If we were in grass sports, it would probably mean that Toni Söderholm knows every blade of grass in Helsingin Jäähalli. Apart from the fact that something like this hardly seems possible even on a grass pitch after the protagonist has been abstinent for a few years – after all, blades of grass don’t live forever – such a metaphor does not lend itself to the playing surface made of ice.
You can’t know every square centimeter and after all, there’s defrosting in between in an ice rink. So we agree that the national coach in Helsingin Jäähalli knows every corner. He was socialized as a player in the HIFK arena, where he used to admire his heroes as a kid. “I saw my first ice hockey game indoors, when I was two years old in the press box with my dad,” says Söderholm.
In the second largest arena in Helsinki, Söderholm started out as a youth player and – with a break – played professional ice hockey until 2005. “I’m very proud of that,” he says. Söderholm will return to the arena this week, and the German team will start the World Cup there on Friday with a game against Canada. After a generally bumpy preparatory phase, which ended with the 3-1 win against Austria in Schwenningen on Sunday, the tournament will be an exciting affair for Söderholm’s team. Especially since after the completely screwed up appearance at the Olympic Winter Games in Beijing, Söderholm is also determined to do better again. Despite or because of the unpleasant experiences in Beijing, the Finn has extended his contract as national coach by four years.
What should give him courage is his squad, which is stronger than that of the Olympics thanks to the four overseas professionals Philipp Grubauer, Moritz Seider, Marc Michaelis and Tim Stützle alone – but the other nations will also be better manned than in February, because now players from the National Hockey League (NHL) are there. At least those who can – which means from a German point of view that Leon Draisaitl can’t. Because the man from Cologne plays with Edmonton in the play-offs in the NHL. It’s also bad for the Germans that Dominik Kahun is injured and greats like Frederik Tiffels and Patrick Hager (both Munich) don’t play. “You have to ask the players about the reasons for the cancellations,” says Söderholm tightly.
But Tim Stützle is in the German striker and maybe Draisaitl (three places in the squad are still open) will follow – if Edmonton is eliminated. Tim Stützle didn’t make the playoffs with the Ottawa Senators. Good for Soderholm. Stützle, after Draisaitl indisputably the second best German attacker in the NHL, was recently on the up. On Sunday, the 20-year-old Stützle played his first senior international match, and the Viersen native is optimistic about the World Cup: “We can beat any team if we bring team spirit onto the ice.” Bold announcements weren’t the problem before the Olympics either of the German team, only with the implementation on the ice was that a thing with the team that finished fourth in the 2021 World Cup.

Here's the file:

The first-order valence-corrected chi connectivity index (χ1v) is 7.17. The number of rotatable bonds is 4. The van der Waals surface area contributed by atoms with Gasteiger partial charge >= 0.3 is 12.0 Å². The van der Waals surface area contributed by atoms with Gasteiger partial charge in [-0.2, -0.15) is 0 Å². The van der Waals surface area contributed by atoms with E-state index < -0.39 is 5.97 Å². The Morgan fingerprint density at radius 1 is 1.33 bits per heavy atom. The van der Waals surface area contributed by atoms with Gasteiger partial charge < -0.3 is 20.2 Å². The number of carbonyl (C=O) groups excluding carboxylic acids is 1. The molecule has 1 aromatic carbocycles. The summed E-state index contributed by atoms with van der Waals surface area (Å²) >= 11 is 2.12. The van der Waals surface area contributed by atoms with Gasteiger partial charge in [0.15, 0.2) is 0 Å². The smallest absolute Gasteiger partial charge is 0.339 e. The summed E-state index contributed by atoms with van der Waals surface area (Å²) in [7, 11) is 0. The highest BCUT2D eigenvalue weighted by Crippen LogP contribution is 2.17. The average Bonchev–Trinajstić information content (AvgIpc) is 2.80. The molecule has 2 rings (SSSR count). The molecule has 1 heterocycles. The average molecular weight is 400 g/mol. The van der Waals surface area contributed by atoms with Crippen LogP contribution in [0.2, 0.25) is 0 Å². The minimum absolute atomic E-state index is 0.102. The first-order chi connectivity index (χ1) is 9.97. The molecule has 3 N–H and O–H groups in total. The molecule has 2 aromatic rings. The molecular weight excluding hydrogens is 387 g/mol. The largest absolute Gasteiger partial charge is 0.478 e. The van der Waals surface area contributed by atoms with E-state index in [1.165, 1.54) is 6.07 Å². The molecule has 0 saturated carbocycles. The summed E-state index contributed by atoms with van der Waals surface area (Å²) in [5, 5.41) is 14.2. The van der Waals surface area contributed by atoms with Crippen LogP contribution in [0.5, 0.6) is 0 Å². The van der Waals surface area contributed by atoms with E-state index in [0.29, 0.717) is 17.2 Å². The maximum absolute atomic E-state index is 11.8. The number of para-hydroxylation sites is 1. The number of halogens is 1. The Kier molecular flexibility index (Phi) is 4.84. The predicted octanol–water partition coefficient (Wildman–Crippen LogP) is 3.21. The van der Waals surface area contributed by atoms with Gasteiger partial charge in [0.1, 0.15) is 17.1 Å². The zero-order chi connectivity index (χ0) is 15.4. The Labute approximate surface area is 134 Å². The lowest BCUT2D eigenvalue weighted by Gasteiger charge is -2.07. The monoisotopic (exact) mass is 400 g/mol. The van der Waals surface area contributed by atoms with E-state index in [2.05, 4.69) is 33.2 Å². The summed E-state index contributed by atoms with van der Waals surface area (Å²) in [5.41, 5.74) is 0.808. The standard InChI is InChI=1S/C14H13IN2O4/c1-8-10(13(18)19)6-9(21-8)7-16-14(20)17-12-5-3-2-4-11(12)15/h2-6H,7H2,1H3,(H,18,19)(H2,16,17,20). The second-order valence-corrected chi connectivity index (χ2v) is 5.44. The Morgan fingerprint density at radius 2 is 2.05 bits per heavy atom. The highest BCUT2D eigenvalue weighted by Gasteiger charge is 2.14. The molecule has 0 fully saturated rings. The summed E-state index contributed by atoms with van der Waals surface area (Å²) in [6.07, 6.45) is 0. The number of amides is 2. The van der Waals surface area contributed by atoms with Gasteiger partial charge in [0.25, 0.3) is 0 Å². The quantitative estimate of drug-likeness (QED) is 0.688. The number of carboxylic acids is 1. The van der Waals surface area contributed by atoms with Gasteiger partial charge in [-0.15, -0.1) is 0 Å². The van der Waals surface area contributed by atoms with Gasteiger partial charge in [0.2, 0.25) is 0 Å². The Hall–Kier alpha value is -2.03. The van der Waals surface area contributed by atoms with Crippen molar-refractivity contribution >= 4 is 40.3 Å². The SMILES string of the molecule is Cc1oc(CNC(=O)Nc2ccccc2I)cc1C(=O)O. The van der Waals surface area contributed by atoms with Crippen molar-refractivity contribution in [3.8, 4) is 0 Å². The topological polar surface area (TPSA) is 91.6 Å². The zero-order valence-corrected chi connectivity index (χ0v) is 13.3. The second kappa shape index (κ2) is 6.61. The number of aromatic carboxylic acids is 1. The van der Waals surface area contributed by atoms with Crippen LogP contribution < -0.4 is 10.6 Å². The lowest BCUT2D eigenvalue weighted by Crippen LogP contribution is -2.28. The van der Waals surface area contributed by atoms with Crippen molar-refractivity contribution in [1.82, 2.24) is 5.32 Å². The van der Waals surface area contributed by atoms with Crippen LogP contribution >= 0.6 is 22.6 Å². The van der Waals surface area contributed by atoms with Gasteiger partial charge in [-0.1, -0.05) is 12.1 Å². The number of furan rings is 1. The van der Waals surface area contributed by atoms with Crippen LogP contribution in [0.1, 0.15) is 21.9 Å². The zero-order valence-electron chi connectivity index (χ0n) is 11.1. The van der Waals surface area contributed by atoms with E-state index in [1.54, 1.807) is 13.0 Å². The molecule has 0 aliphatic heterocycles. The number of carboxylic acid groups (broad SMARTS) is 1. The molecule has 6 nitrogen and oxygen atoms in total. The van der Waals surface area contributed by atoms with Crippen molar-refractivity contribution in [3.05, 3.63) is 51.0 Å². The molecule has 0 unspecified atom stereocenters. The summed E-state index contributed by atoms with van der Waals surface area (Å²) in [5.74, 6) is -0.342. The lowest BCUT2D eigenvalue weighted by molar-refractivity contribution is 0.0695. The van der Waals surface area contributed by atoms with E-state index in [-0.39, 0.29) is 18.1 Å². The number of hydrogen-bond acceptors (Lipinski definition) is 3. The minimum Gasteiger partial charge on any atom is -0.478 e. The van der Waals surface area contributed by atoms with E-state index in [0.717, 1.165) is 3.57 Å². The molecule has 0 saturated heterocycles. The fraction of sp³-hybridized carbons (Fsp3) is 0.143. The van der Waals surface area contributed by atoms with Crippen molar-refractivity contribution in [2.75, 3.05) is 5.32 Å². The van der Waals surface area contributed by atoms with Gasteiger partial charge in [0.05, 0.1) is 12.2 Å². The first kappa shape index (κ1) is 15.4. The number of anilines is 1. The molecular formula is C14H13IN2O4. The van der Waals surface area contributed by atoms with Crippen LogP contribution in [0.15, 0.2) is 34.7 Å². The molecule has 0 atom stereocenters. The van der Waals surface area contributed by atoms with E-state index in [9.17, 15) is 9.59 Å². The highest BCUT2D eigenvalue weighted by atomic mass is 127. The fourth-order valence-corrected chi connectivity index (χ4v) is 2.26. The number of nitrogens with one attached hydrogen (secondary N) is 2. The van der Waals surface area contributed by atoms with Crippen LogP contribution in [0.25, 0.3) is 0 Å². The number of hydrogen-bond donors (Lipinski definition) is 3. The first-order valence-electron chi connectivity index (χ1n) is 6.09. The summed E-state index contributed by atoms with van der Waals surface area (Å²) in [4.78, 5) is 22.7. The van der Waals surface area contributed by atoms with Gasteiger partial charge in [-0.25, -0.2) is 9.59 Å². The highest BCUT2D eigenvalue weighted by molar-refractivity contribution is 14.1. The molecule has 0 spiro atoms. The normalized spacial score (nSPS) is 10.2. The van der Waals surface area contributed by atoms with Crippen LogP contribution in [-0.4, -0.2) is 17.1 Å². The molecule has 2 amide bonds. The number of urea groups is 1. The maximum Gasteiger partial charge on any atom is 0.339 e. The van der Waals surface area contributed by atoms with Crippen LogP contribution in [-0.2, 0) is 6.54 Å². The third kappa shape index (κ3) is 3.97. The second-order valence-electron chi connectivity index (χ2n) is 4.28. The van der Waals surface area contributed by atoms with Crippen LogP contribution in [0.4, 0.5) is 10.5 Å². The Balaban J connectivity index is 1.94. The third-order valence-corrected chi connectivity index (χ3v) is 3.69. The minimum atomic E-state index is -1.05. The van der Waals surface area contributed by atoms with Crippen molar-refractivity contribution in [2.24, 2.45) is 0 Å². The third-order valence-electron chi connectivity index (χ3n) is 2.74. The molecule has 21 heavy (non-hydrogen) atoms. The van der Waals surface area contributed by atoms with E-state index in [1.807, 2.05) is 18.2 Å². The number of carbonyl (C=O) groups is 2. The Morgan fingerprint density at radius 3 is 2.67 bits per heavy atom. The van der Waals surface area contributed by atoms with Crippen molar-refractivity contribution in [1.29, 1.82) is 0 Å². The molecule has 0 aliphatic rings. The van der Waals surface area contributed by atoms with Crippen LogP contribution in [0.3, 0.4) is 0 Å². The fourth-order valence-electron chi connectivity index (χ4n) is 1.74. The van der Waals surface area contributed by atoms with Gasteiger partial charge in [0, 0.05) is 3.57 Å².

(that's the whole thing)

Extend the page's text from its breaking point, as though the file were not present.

29-year-old Canadian Jessica Campbell is one of three assistant coaches
But this time a lot is different, with the Canadian Jessica Campbell for the first time there is an assistant trainer with two other assistant trainers on the gang, which Söderholm cleverly moderates. “You don’t get on a plane and find out that the pilot is a woman and go back to the terminal. It doesn’t matter if there’s a man or a woman on the gang. I hope that we will soon no longer have to have discussions of this kind. I spoke to Jessica six times about her job, she will help us.”
Originally, the German World Cup group was supposed to play in the larger Helsinki Halli (formerly known as “Hartwall Arena”), but the hall is owned by Russians. In this respect, because of the war in Ukraine, things were rescheduled in Helsinki, which was quite possible, because the Finnish national team will play in the new, huge arena in Tampere in the group phase. The preliminary round matches in Helsinki are in no danger of being consistently sold out. And the games in this hall can be an advantage for the German team, because at least the coach knows his way around there.
However, as with the Olympics, the World Championships are played on a smaller ice surface. Söderholm doesn’t know that in Helsingin Jäähalli. “We’ll get through that,” he says. The advantage this time is that he has some players in the squad who play in North America and are familiar with the narrower surface. But after the negative experiences in Beijing, the national coach knows what to expect from his team.
The most important thing for Toni Söderholm when he returns home is business, he says there is no room for nostalgia in Helsinki. “I’m not going there to sell tickets, I have a job to do.”